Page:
My family could be next.

My dad told me several months ago, his voice steeped with emotion, that times were tough. Tougher even than the 1980s, when the entire nation watched as farmers auctioned off their herds and their hills. This time, as market prices hovered at Depression-era lows, it might break us, my father said.

“It’s amazing,” he told me. “I’ve spent almost 30 years putting food on other people’s tables, and now I can hardly afford to keep any on mine.”

I cried on the “El” ride home that night, surrounded by cosmopolitan business people who probably have never stopped to wonder how all that food makes its way to the aisles of the sparkling Whole Foods in their trendy Near North neighborhood.
I remember feeling so alone as we rumbled past Wrigley Field, a farm girl away from the farm, packed against people who likely never noticed there was a farm crisis in the 1980s, let alone another one right now.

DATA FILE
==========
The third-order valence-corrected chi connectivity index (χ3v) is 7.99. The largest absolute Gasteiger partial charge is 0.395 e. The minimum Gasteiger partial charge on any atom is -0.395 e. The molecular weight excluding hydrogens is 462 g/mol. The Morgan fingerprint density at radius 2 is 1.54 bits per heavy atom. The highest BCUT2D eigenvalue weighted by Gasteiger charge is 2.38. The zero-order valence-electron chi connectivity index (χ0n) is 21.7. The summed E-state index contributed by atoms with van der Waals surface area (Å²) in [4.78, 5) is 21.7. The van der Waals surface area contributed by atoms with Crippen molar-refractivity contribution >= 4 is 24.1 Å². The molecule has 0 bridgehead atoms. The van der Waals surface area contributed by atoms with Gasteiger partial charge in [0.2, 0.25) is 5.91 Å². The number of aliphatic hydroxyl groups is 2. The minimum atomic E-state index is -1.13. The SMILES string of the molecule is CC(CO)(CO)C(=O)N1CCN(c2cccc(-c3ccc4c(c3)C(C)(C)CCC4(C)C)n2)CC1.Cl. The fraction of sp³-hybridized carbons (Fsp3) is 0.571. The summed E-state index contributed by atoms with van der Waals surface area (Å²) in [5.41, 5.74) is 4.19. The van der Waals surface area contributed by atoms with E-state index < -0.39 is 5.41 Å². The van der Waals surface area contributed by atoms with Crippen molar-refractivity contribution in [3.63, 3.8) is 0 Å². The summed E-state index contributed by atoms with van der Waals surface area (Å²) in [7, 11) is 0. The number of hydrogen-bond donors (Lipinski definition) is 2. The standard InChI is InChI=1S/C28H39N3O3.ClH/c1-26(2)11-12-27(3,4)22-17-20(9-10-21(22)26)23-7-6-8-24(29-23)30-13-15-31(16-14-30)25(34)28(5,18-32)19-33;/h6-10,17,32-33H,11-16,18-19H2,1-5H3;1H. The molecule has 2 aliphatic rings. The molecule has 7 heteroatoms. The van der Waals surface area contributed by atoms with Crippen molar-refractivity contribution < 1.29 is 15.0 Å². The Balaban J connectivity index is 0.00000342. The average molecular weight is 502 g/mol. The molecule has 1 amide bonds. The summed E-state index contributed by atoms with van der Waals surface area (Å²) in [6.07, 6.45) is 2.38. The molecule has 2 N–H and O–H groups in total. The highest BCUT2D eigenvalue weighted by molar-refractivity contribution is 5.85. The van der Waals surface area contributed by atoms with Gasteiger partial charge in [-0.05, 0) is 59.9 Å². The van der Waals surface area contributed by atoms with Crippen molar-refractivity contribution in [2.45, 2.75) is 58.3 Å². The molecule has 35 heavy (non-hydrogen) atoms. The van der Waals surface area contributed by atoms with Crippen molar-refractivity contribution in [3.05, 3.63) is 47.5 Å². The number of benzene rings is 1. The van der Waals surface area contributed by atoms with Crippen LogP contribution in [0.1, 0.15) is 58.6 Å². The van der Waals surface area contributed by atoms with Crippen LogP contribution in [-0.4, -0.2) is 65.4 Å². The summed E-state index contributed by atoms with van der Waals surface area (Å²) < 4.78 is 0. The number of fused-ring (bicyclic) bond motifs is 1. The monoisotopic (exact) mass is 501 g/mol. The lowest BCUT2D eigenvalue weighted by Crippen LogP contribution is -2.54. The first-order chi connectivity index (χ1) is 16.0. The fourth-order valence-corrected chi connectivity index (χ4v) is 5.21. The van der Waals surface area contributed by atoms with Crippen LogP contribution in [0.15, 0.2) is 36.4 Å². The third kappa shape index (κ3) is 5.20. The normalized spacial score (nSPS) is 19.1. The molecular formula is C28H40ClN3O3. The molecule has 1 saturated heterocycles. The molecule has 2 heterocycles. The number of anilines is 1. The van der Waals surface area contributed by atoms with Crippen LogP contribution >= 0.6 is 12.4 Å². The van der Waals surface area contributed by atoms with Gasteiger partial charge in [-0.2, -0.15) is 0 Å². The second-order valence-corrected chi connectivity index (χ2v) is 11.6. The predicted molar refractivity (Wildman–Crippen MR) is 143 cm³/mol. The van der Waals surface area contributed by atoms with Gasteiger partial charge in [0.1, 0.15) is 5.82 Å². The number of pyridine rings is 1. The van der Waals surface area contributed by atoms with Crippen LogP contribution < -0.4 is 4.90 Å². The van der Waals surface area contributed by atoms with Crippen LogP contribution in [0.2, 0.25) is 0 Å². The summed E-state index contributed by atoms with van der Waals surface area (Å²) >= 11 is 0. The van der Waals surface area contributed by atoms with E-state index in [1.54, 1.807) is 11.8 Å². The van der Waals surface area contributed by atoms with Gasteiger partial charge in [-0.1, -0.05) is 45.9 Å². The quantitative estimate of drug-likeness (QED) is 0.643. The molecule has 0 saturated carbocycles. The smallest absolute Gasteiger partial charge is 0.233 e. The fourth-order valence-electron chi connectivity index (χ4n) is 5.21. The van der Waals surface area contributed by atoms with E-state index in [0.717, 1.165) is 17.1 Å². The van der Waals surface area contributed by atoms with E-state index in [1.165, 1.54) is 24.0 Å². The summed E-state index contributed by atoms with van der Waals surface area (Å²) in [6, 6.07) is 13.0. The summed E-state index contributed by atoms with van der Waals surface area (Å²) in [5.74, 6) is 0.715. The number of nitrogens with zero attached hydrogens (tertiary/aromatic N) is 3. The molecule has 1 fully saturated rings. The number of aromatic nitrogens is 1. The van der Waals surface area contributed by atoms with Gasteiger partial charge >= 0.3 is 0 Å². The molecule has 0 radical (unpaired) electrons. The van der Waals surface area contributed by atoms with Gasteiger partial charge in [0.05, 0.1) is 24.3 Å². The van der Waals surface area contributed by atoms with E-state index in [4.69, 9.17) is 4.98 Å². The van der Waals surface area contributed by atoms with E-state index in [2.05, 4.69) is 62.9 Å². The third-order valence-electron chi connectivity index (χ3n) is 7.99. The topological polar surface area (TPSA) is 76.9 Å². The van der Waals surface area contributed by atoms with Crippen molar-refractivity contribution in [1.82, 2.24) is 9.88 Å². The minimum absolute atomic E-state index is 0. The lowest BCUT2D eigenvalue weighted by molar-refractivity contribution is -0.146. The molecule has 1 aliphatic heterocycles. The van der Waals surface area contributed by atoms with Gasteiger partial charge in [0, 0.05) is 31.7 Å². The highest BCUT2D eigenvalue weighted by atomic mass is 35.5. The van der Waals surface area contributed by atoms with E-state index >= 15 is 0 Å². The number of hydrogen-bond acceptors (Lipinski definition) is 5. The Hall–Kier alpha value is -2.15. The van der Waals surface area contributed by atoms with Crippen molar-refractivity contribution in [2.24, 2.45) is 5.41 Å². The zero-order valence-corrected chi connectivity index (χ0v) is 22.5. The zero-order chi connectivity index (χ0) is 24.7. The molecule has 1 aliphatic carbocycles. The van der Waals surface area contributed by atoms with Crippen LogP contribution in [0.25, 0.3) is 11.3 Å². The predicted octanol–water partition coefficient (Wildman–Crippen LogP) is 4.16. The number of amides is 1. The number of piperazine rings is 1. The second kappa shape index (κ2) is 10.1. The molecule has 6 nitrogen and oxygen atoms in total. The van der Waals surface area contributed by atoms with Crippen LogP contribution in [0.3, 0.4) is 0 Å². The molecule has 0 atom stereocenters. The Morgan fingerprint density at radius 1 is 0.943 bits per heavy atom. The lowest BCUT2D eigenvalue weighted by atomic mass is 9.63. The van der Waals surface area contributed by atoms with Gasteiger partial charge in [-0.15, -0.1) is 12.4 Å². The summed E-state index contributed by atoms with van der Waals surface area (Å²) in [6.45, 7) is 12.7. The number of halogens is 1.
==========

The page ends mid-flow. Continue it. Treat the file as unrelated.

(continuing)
The commuters with their Coach briefcases and Manolo Blahnik pumps did not know that I was crying for people like my family, hard-working, dirt-under-their-fingernails people who have devoted their entire lives to feeding our country.

They did not know that I was crying for towns like Everly, towns without a single stoplight, surrounded by cornfields, where the social fabric is stitched together by three sturdy threads: God, family and farming. And they certainly couldn’t know that I was crying because I knew that farm kids like me–those of us who fled home for the wealth of opportunities offered in places such as Des Moines and Minneapolis and Chicago–are part of the reason the Heartland is looking so different these days.

It’s hard to explain a lifestyle as unique as farming to someone who has never lived it. My friend, Shu Shin Luh–a bona fide city girl–couldn’t have found the concept more foreign. She’s an aggressive expressway driver. I’m more comfortable with gravel roads. She makes dishes with fancy-sounding names such as mango glazed chicken with jasmine rice for her dinner parties. I toss a pot roast into the Crock-Pot.

I’m a reporter at the Tribune. She’s a reporter at the Sun-Times.

“Explain it all to me,” Shu said on our drive to Iowa.

So I tried.

I tried to tell her why religion is so important on the farm: Just like a farmer has faith in an unseen God, he has faith that the rain will fall and the seeds will fertilize and the snow won’t come too soon.